Dez Fafara (DevilDriver, Coal Chamber) has announced that he is launching a new management company with Mark Vieira (ex-Good Fight Management/Prosthetic Records) called The Oracle Management. With Vieira on board, he was able to bring the following bands with him: 1349 (North America only), Black Tusk, The Casualties, Ringworm, Silver Snakes, Tombs, and Vattnet (formerly Vattnet Viskar). They join DevilDriver, Amigo The Devil, Wil Ridge, and Made From Stars, who are all use the company’s services as well.

Fafara said the following:

“It’s my great pleasure to welcome Mark Vieira and his roster of bands to The Oracle Management. When synergy happens, it’s often a lightning-strike moment. In my first meeting with Mark, we had an instant connection. We both had a common mission with our artists to provide total attention to every detail – whether it be as mundane as tour routing or marketing or out-of-the-box ideas that often notch an artist up overnight due to a well-executed plan of attack on multiple fronts.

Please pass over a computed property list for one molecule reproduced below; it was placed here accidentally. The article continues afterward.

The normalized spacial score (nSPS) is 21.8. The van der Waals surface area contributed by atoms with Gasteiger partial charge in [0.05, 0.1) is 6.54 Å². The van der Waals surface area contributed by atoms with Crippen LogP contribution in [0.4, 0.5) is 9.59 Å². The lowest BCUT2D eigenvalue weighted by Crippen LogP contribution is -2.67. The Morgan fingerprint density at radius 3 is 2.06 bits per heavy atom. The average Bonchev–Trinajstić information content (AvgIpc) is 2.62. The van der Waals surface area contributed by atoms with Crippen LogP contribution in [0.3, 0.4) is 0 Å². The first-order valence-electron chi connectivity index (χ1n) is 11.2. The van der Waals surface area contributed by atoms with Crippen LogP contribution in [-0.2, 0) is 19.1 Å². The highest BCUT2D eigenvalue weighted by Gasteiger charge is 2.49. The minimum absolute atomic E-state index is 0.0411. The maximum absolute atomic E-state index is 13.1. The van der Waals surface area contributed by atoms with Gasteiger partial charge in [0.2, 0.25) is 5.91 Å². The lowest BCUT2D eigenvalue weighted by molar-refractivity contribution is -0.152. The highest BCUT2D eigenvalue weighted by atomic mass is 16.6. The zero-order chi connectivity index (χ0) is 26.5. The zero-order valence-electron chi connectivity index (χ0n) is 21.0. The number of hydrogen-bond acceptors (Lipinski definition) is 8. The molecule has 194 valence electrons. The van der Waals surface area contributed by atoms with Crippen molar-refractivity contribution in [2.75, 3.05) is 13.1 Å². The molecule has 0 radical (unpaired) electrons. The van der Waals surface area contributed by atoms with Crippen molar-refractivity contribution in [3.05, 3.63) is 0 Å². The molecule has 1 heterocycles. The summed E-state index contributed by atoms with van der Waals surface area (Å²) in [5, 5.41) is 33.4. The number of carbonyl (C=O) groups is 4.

We quickly formed an infrastructure from all the sources we had together which makes for a powerful combination. We get shit done and in a timely manner… that’s just the facts!”

t just made total sense joining forces with Mark. Here’s a guy who’s driven, who like me, doesn’t mind picking up the phone late at night or early in the morning and doesn’t mind working 15 hours a day to better his clients’ careers. Together we leave no stone unturned.

Get ready. This is just the beginning of The Oracle Management and where we will be taking the company into the future. There will be many more announcements coming on the horizon, including announcements